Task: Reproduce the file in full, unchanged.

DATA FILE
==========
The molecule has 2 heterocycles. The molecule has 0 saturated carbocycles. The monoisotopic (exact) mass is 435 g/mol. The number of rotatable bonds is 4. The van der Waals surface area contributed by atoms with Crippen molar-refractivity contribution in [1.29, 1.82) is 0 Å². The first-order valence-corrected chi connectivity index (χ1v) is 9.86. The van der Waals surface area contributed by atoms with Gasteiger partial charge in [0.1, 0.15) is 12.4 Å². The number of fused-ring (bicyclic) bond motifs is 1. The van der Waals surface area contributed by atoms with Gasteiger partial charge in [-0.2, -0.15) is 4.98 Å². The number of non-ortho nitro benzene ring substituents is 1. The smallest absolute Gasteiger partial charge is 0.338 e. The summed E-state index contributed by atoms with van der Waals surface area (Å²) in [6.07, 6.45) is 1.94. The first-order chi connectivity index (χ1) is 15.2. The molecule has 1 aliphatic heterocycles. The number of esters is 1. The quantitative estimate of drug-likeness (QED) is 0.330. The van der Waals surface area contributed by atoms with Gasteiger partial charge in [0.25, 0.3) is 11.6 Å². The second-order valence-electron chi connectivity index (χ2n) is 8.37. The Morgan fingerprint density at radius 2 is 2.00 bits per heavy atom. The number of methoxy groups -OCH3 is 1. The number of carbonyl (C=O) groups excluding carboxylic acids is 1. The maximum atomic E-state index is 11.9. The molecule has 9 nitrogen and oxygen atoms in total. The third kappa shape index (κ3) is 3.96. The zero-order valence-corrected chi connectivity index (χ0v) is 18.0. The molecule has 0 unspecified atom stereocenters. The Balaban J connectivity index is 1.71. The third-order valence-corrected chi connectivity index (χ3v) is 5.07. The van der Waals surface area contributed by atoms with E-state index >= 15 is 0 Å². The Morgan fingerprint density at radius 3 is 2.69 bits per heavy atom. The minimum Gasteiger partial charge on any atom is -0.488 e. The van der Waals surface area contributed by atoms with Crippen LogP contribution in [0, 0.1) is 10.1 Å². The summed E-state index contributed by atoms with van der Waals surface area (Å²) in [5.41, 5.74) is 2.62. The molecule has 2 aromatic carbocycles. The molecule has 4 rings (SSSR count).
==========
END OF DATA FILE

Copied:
The molecule has 2 heterocycles. The molecule has 0 saturated carbocycles. The monoisotopic (exact) mass is 435 g/mol. The number of rotatable bonds is 4. The van der Waals surface area contributed by atoms with Crippen molar-refractivity contribution in [1.29, 1.82) is 0 Å². The first-order valence-corrected chi connectivity index (χ1v) is 9.86. The van der Waals surface area contributed by atoms with Gasteiger partial charge in [0.1, 0.15) is 12.4 Å². The number of fused-ring (bicyclic) bond motifs is 1. The van der Waals surface area contributed by atoms with Gasteiger partial charge in [-0.2, -0.15) is 4.98 Å². The number of non-ortho nitro benzene ring substituents is 1. The smallest absolute Gasteiger partial charge is 0.338 e. The summed E-state index contributed by atoms with van der Waals surface area (Å²) in [6.07, 6.45) is 1.94. The first-order chi connectivity index (χ1) is 15.2. The molecule has 1 aliphatic heterocycles. The number of esters is 1. The quantitative estimate of drug-likeness (QED) is 0.330. The van der Waals surface area contributed by atoms with Gasteiger partial charge in [0.25, 0.3) is 11.6 Å². The second-order valence-electron chi connectivity index (χ2n) is 8.37. The Morgan fingerprint density at radius 2 is 2.00 bits per heavy atom. The number of methoxy groups -OCH3 is 1. The number of carbonyl (C=O) groups excluding carboxylic acids is 1. The maximum atomic E-state index is 11.9. The molecule has 9 nitrogen and oxygen atoms in total. The third kappa shape index (κ3) is 3.96. The zero-order valence-corrected chi connectivity index (χ0v) is 18.0. The molecule has 0 unspecified atom stereocenters. The Balaban J connectivity index is 1.71. The third-order valence-corrected chi connectivity index (χ3v) is 5.07. The van der Waals surface area contributed by atoms with E-state index >= 15 is 0 Å². The Morgan fingerprint density at radius 3 is 2.69 bits per heavy atom. The minimum Gasteiger partial charge on any atom is -0.488 e. The van der Waals surface area contributed by atoms with Crippen LogP contribution in [0, 0.1) is 10.1 Å². The summed E-state index contributed by atoms with van der Waals surface area (Å²) in [5.41, 5.74) is 2.62. The molecule has 2 aromatic carbocycles. The molecule has 4 rings (SSSR count).